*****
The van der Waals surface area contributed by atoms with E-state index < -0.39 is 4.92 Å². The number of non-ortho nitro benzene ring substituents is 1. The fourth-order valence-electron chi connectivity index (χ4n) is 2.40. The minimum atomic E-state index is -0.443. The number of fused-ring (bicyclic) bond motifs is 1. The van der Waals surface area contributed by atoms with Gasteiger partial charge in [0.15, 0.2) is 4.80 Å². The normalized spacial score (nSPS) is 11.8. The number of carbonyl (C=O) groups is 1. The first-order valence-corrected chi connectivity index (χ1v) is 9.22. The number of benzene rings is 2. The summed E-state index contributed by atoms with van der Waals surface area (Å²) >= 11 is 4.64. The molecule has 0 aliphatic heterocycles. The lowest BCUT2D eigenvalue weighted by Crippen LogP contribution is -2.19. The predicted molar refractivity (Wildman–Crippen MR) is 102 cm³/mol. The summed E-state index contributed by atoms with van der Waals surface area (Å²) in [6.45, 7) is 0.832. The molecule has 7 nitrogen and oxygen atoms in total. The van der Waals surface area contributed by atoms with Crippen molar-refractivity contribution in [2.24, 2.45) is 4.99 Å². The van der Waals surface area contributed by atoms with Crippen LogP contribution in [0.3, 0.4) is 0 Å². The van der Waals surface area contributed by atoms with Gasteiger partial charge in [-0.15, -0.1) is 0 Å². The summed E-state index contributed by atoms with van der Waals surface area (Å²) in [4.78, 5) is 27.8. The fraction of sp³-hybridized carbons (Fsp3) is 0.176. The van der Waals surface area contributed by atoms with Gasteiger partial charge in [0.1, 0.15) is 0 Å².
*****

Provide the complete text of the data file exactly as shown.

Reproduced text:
The van der Waals surface area contributed by atoms with E-state index < -0.39 is 4.92 Å². The number of non-ortho nitro benzene ring substituents is 1. The fourth-order valence-electron chi connectivity index (χ4n) is 2.40. The minimum atomic E-state index is -0.443. The number of fused-ring (bicyclic) bond motifs is 1. The van der Waals surface area contributed by atoms with Gasteiger partial charge in [0.15, 0.2) is 4.80 Å². The normalized spacial score (nSPS) is 11.8. The number of carbonyl (C=O) groups is 1. The first-order valence-corrected chi connectivity index (χ1v) is 9.22. The number of benzene rings is 2. The summed E-state index contributed by atoms with van der Waals surface area (Å²) >= 11 is 4.64. The molecule has 0 aliphatic heterocycles. The lowest BCUT2D eigenvalue weighted by Crippen LogP contribution is -2.19. The predicted molar refractivity (Wildman–Crippen MR) is 102 cm³/mol. The summed E-state index contributed by atoms with van der Waals surface area (Å²) in [6.45, 7) is 0.832. The molecule has 7 nitrogen and oxygen atoms in total. The van der Waals surface area contributed by atoms with Crippen molar-refractivity contribution in [2.24, 2.45) is 4.99 Å². The van der Waals surface area contributed by atoms with Crippen LogP contribution in [0.3, 0.4) is 0 Å². The van der Waals surface area contributed by atoms with Gasteiger partial charge in [-0.15, -0.1) is 0 Å². The summed E-state index contributed by atoms with van der Waals surface area (Å²) in [4.78, 5) is 27.8. The fraction of sp³-hybridized carbons (Fsp3) is 0.176. The van der Waals surface area contributed by atoms with Gasteiger partial charge in [0.1, 0.15) is 0 Å².